Let’s start by walking you through some of the frameworks or “canvases” as I’d like to call them.

The Customer Journey Map

The first thing we’re going to look at is the customer journey map, which is part of the pre-work. 

The idea of the customer journey map is that as you take your customer from one stage to another, they will be experiencing a new set of problems. And your goal is to provide solutions to those problems.

To put things into perspective, think about having a baby, and when that baby learns to crawl, you have a problem of making sure that the baby does not go around touching dangerous things. And when that baby learns how to walk and learn how to open doors, you need to find a way to child-proof more things. 

That’s how it works with the customer journey. Your customers will have different problems as they progress in their journey. And as they solve one problem, another one appears. 

This is what the team and I were able to come up with:

customer journey map

The purpose of the customer journey map is to allow you to plan as broadly as you can. This includes how you’re going to build your business and the different stages that you’re going to take your customers through and the assets you have to create to help them on the journey.

There are eight stages in this journey:

  1. Awareness 
  2. Engagement 
  3. Subscribe 
  4. Convert 
  5. Excite 
  6. Ascend 
  7. Advocate 
  8. Promote 


Taking some time to sit down and go through this process has allowed the team and myself to actually break down what we need to do to build the business. This is useful because it gives us an idea of where to start creating stuff, especially for the awareness stage.

Now you may be tempted to think that where you start creating stuff is in the awareness stage. However, note that it’s generally accepted advice that you don’t start with the awareness stage. 

The reason being that you need to know where to send your people after the awareness stage. If you start with awareness, but don’t work on the next stages, you won’t have anywhere to send them to. 

It’s like inviting LOADS of people to a BBQ, but then not having anything to eat when they show up.

So figuring out how you are going to generate awareness for your thing is important, but you need to be mindful that awareness is not usually going to be the starting point. 

For me/us and the main brand, we are starting with engagement. 

The Engagement Stage

This phase includes the blog posts and other content I mentioned earlier. 

We’re currently creating content for both the main brand and this brand, which are parallel to each other. This means that while we write blog posts for, we then break that down to show the work before the work here in  

We will have videos and podcasts which will be common for both websites. I consider podcasts as a form of engagement because we’re going to be using these to leverage other people’s audience. 

How this works is by doing podcast outreach so that we can appear on other shows which share some of the knowledge that we have. We are still refining our podcast outreach process, but things are starting to progress. 

We are slowly establishing engagement, and once that is done, we will proceed to the subscribe stage.

The Subscribe Stage

The subscribe stage is where you will be engaging with people via email marketing. This is figuring out how to get them onto your email list so that you can actually communicate with them.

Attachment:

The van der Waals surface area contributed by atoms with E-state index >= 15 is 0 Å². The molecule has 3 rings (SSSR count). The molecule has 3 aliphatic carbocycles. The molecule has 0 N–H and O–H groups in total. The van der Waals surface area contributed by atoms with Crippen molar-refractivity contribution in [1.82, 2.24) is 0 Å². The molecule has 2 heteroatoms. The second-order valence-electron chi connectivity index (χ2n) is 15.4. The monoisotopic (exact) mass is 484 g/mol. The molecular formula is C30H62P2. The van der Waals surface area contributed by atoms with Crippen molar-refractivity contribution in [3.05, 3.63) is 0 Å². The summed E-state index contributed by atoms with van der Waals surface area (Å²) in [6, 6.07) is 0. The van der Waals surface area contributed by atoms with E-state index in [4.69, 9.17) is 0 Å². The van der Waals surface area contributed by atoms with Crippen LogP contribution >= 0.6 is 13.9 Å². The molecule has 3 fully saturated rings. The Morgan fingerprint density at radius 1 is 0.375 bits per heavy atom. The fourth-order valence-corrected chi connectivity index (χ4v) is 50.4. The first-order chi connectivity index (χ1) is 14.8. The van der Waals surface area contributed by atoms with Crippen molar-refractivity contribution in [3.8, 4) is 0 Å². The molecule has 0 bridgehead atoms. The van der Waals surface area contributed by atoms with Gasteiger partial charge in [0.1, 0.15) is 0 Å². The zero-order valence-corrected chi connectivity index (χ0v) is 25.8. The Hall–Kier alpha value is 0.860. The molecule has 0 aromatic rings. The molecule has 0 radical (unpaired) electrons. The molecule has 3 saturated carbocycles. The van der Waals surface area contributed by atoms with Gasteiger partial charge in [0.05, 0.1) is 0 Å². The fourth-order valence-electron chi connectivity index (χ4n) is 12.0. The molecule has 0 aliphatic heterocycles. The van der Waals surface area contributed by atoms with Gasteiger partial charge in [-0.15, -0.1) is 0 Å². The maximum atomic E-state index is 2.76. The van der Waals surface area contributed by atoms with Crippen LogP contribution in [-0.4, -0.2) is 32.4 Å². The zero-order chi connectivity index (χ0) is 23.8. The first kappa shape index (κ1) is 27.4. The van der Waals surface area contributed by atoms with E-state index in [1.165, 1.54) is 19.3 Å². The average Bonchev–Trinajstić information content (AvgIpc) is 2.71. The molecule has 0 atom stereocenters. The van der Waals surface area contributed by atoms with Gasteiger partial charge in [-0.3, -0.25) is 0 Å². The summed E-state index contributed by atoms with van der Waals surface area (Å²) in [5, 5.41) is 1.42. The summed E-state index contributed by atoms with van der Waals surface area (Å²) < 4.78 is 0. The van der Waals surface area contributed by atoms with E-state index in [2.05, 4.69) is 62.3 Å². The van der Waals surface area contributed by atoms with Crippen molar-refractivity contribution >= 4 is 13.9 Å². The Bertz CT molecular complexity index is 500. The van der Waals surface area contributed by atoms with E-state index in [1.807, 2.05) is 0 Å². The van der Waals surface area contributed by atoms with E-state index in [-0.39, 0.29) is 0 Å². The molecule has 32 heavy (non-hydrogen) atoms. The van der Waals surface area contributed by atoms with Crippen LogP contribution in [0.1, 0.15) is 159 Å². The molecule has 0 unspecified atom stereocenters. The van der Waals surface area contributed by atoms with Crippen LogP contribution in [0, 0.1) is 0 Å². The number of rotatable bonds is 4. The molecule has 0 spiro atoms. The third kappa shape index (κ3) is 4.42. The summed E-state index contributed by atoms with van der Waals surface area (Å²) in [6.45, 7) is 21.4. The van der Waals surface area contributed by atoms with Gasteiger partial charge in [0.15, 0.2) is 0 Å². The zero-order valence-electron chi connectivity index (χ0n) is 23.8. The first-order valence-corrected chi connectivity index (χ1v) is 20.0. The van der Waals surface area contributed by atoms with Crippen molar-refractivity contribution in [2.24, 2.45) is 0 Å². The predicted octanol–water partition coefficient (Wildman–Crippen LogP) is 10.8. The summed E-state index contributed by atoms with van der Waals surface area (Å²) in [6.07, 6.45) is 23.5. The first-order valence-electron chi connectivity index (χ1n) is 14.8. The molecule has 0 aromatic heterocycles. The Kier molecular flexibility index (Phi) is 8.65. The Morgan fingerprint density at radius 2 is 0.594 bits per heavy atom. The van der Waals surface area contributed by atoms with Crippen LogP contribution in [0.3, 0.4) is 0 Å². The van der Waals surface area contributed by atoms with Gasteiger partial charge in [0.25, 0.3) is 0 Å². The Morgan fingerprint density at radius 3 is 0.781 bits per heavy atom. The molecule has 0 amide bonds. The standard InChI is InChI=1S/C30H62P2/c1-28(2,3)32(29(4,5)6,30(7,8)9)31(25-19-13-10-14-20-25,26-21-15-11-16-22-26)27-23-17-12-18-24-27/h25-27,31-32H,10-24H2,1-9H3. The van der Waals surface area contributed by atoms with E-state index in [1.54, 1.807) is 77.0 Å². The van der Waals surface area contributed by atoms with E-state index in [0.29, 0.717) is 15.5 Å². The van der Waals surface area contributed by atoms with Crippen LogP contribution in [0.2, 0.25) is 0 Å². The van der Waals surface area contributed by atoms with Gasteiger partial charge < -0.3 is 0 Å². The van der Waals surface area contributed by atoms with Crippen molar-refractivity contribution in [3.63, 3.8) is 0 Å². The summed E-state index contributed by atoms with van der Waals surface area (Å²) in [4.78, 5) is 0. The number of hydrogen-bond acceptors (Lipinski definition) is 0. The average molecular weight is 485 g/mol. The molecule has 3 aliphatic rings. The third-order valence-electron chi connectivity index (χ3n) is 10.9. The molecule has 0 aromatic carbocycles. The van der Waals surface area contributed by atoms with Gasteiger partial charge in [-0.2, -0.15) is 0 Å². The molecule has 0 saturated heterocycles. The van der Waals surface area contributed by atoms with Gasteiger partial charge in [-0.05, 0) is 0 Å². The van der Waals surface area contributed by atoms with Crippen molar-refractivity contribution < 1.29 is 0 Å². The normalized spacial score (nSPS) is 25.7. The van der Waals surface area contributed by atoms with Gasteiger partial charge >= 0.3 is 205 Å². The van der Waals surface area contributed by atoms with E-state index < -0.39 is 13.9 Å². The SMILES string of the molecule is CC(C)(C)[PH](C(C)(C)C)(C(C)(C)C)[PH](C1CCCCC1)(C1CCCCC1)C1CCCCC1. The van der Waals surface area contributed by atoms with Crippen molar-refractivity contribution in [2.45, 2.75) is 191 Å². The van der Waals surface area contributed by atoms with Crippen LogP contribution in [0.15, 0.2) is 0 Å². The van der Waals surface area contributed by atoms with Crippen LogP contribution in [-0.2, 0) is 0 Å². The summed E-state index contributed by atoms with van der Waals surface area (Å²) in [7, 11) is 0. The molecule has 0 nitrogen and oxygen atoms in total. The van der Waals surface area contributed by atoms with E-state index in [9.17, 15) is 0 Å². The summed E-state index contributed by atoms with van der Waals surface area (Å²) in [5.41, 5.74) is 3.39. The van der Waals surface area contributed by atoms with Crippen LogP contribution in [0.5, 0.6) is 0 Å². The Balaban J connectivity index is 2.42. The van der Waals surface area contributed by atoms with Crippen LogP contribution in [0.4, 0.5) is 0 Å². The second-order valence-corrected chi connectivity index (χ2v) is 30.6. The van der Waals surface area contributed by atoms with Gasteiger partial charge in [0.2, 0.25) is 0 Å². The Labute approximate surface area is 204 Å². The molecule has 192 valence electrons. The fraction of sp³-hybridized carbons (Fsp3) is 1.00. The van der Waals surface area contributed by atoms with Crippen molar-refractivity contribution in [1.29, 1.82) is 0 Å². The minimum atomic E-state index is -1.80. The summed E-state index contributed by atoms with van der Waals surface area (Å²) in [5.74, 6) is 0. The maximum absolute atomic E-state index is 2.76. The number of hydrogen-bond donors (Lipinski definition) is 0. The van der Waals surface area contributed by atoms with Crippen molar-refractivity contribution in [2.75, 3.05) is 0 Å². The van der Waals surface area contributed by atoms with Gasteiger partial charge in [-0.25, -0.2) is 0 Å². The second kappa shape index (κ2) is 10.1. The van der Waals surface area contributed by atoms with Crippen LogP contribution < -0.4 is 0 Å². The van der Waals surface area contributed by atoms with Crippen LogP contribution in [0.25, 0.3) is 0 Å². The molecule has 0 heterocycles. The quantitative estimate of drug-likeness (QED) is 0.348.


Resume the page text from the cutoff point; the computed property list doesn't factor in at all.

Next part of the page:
To get people to subscribe, we’re going to have lead magnet and reverse squeeze pages. We have content upgrades on our blog posts which offer people tools, templates and resources to complement what they’re reading. 

In order for them to get these content upgrades, they will need to provide us with their email addresses. This is how we add them to our email list.

I will also be working on different free trainings that move people from unaware to problem aware and then solution aware.

The Convert Stage

This is where things start to get interesting because this is where you start monetizing. The  convert stage is where you get your customers to move from being subscribers to actual customers.

The idea to convert these customers through creating loss leaders or self-liquidating offers (SLO). By using these loss leaders and self liquidating offers, you start to build an audience of buyers

What they do is they solve a problem at a price point that people are willing to actually pay to have that problem solved. A good example is people that give away things like email swipe files or email templates.

And the reason why I personally don’t recommend pitching the core offer here is because you haven’t built that level of trust yet with your audience to get them to actually make a big commitment with you.

This is why we need to build that relationship through excitement.

The Excite Stage

This stage includes engaging with your customers through the emails that they get after they convert from the first purchase (your loss leaders or SLOs).

You slowly build up excitement in these emails by sharing customer stories and customer case studies. These testimonials further encourage your customers to use your products because of these real-life stories. That way, after that first purchase, they become more convinced to buy your other products. 

The Ascend Stage

The Ascend Stage is where you move people from one time customers to repeat customers. This is where our primary offer is going to be and where the business is really built.

In our case, the primary offer is going to be a combination of hiring and training our client’s VA. With all the people that we have worked with, they seem to get the most value from what we do when we combine these two. That is why we chose this as our primary offer. 

Combining both hiring and training of the VA makes the process hassle-free for the clients that we’re hiring for. 

At the minute, I’m helping somebody train one of their assistants so that they can do podcast outreach for them. 

This is where leverage comes in. 

Because we have been systemising and documenting the stuff we are doing for our own podcast, we are able to teach this system to our client’s VA.

The Advocate Stage

This stage is where you take the people who have ascended and make them advocates for your service or product. They basically become fans of your product and would eagerly promote your business to people they know just because they genuinely believe in it.